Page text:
Just replacing Najib won’t cure Umno, says Umno Youth hopeful

Shahril Hamdan says many Umno members still could not accept the reality that their party has been rejected by a large majority of Malaysians.

PETALING JAYA: An Umno Youth official has warned his party that it may fail to regain its glory if it attributes its recent electoral defeat solely to problems associated with former prime minister Najib Razak.

Shahril Hamdan, the Umno Youth information chief, said such a conclusion would be simplistic and might make Umno ignore the many problems that were threatening to render it irrelevant to Malaysians.

Speaking to FMT, he voiced a fear that those problems would remain unresolved if members were led to believe that the mere replacement of Najib was the solution.

He said the main task ahead for Umno was to find a strategic path to win back the people’s trust.

The reality that Umno was rejected by a large majority of Malaysians had yet to sink into the consciousness of its members, including some leaders, he added.

“It wasn’t a Chinese or Indian tsunami, or a Malay, Kadazan or Iban tsunami,” he said. “It was a tsunami of the people. If we really want to have a chance to return to power, we have to first accept that fact. So far, I don’t think all leaders have accepted it.”

Shahril is seeking election as Umno Youth vice-chief at the June 30 party polls.

He said one attitude that Umno needed to abandon was the self-satisfaction apparent in the cheers and applause given to leaders at party programmes, regardless of the quality of their speeches.

He alleged that “nearly 80%” of such programmes were “a waste of time and money” and were held “only to make us feel good about ourselves”.

“We have to stop doing such programmes,” he said. “We didn’t carry out enough programmes to engage the people’s hearts and minds.

“It’s better for us to focus on planning social media strategies and preparing ourselves for debates with other parties.”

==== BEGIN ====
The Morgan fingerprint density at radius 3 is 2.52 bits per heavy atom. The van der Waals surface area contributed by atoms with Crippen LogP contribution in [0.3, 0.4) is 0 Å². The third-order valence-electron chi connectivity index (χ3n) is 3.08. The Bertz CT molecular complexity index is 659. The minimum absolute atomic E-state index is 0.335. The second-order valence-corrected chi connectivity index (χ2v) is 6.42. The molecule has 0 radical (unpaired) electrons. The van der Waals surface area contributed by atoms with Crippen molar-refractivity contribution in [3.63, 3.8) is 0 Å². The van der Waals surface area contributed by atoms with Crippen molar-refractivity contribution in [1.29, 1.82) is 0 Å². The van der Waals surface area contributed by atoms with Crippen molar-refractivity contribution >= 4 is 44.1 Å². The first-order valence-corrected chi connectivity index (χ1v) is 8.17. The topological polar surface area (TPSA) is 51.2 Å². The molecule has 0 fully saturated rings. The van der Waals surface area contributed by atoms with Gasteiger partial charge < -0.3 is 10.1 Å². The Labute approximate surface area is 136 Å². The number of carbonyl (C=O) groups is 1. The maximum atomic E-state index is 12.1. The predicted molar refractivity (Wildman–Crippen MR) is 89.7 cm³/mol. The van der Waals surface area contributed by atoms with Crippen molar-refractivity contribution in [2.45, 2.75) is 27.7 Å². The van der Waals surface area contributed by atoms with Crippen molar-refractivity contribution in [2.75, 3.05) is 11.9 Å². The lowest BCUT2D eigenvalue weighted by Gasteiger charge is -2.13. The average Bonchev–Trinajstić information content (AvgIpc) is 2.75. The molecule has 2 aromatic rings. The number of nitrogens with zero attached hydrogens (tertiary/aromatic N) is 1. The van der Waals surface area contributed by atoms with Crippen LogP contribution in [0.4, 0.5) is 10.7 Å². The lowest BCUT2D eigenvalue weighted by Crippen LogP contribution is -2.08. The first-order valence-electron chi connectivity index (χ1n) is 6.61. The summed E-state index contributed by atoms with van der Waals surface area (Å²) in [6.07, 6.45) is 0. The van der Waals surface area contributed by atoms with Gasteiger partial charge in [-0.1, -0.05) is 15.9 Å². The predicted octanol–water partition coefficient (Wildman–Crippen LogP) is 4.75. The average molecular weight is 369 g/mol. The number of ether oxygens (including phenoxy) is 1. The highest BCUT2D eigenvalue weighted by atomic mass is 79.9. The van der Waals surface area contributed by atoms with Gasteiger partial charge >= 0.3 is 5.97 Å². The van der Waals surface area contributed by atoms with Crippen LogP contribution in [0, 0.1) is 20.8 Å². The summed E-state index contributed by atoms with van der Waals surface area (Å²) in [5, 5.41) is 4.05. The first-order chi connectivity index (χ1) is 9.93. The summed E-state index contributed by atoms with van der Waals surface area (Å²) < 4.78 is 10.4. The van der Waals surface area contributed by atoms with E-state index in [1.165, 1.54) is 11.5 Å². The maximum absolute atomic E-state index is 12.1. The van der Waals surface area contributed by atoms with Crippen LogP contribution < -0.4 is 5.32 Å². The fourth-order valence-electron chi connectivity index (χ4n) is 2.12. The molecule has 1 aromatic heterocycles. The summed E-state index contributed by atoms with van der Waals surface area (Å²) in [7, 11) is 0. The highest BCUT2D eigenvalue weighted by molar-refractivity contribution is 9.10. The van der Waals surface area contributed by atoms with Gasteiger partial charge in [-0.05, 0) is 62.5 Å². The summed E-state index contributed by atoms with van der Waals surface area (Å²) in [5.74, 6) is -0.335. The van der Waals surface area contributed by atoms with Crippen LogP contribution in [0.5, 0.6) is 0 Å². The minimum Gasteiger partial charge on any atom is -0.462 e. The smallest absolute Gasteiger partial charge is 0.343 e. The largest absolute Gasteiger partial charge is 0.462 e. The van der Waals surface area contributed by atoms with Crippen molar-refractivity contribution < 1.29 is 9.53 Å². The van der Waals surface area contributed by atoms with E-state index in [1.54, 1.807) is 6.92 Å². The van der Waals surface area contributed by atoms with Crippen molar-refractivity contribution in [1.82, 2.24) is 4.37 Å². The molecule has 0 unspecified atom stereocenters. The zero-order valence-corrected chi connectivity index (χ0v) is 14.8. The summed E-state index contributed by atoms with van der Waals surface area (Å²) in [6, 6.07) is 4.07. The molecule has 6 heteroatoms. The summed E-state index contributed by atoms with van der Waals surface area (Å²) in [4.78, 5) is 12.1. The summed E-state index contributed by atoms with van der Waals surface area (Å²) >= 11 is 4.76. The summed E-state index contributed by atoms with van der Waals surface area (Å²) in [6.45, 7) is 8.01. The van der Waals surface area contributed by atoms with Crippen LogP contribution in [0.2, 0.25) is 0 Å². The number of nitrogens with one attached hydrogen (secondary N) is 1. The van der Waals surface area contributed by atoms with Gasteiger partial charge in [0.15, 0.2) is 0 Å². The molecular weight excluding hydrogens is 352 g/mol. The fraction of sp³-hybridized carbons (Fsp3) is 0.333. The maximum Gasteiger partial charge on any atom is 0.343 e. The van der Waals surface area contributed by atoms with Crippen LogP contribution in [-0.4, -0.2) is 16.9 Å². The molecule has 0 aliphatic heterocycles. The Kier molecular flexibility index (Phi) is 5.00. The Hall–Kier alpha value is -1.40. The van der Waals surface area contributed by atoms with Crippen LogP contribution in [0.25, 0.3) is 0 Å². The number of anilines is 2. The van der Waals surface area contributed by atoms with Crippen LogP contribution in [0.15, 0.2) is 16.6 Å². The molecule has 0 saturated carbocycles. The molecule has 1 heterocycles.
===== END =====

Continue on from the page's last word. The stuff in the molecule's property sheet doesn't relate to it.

He said “one-way engagements” were obsolete and people nowadays were interested only in hearing representatives of all parties explain their ideas and visions.

“This is the reality that Umno and BN have to get used to,” he said.

He urged delegates to Umno’s coming assembly to elect leaders capable of taking the party to victory in the next general election.

He complained that Umno leaders and members used to give unquestioning support to anything the prime minister or his administration decided.

“Umno never went back to the grassroots to get feedback on matters like taxes, foreign policy and economic development,” he said.

He also said Umno must make the themes of its struggle clear to the people so as to be effective in playing its role as an opposition party.

“The people don’t want to see Umno and BN simply opposing everything done by the government. We shouldn’t oppose what doesn’t need to be opposed. Perhaps we can give ideas for improvement.

“But if there is something for us to oppose, such as a decision to cut down on affirmative action, perhaps we must oppose and we have to give the reasons why.”